RICK L. KNUTH

RLK

RICK L. KNUTH is the keeper of the Banking and Finance Law Spotlight Site.

Rick's practice focuses on assisting institutional and private lenders and borrowers in asset-based loan transactions, real estate financing, accounts receivable and inventory-based financing. He has over 30 years experience in loan documentation, mortgage and trust deed foreclosures, loan participations, credit opinion letters, workouts, and insolvency proceedings of all kinds. He counsels banks large and small in all aspects of their commercial credit relationships.

Look for postings by the other attorneys in our Commercial Lending and Banking Practice Group.

Keven M. Rowe (Group Leader)
Tom Berggren
Rick L. Knuth
Kyle V. Leishman
James W. Peters
Susan B. Peterson
Jacob Redd
George R. Sutton
Glen D. Watkins
Randon W. Wilson

Published Articles

"Fraudulent Checks- the 'Same Wrongdoer' Defense"
by Rick L. Knuth

Originally Published in Utah Banker Magazine Fall 2013.

Important Resources
DEBTS MAY BE NON-DISCHARGEABLE WHEN THE BORROWER MISREPRESENTS THE INTENDED USE OF LOAN PROCEEDS
Posted on Jun. 4, 2013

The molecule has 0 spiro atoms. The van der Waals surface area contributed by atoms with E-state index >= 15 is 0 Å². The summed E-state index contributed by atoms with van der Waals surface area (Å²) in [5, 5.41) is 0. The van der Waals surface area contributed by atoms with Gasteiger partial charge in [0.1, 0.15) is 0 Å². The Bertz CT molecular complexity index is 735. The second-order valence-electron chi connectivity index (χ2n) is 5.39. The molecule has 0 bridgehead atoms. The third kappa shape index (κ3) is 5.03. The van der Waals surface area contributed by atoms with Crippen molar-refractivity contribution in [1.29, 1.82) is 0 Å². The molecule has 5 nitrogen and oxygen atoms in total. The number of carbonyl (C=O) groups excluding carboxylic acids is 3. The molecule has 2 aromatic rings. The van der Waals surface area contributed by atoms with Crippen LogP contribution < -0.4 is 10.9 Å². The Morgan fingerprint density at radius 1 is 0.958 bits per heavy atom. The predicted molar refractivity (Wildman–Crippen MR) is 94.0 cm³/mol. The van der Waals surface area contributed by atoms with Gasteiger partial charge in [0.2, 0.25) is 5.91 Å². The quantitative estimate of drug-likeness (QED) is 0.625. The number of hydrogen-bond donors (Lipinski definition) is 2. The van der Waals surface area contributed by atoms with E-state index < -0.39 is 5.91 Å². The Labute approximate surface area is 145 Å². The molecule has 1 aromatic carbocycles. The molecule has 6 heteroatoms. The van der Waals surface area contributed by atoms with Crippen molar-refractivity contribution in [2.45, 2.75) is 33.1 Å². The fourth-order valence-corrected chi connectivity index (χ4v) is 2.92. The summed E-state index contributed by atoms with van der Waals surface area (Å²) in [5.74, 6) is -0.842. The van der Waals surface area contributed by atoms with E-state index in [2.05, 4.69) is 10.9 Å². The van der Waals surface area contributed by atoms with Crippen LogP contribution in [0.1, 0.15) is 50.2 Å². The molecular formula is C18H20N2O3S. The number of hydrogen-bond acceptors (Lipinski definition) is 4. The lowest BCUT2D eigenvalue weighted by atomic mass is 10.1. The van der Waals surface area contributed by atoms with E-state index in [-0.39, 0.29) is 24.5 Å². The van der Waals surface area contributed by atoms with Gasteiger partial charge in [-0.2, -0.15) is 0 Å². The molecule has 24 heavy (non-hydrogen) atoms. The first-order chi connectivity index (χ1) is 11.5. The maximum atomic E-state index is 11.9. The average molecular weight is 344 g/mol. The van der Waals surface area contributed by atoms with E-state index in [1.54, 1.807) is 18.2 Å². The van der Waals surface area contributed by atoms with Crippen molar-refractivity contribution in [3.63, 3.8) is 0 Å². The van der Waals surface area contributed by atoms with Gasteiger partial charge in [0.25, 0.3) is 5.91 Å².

Section 523(a)(2)(A) of the Bankruptcy Code provides that a debtor may not receive a discharge for debts found to be incurred by fraud.  It is well-settled that if a debtor borrowed money intending not to repay it, the debt is non-dischargeable.  But what happens when the debtor-borrower misrepresents the purpose of the loan?  That is, when the borrower tells the lender he needs the loan for x, but all the time he really intended to spend on y?

The Bankruptcy Court for the District of Virginia recently answered this interesting question in Johnson v. Dowling, 2013 WL 684681.  That decision held that where the debtor deliberately fails to use the loan proceeds for the purpose represented to the lender, the debt is non-dischargeable, even where the debtor always intended to repay the loan.

Note, however, that the lender must still prove – by the “clear and convincing” evidence standard required in fraud actions – that the debtor intended to use the proceeds for something other than what was represented to the debtor, at the time the loan was made.  Although the creditor must still prove the common law elements of fraud, the Dowling case can provide another mechanism for non-dischargeability where the facts warrant.

 

This post was written by attorney Rick L. Knuth

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PROFESSIONAL AFFILIATIONS

ACMA

Rick Knuth is a member of the American College of Mortgage Attorneys.

George Sutton was recognized in 2012 as Utah Attorney of the Year in Financial Services Regulation Law by Best Lawyers in America.

Rick Knuth was recognized in 2012 as Utah Attorney of the Year in Banking and FinanceLaw by Best Lawyers in America.

All eligible attorneys in this group are ranked AV Preeminent by Martindale-Hubbell.

community and industry outreach

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Utah Association of Financial Services

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Utah Banker's Association

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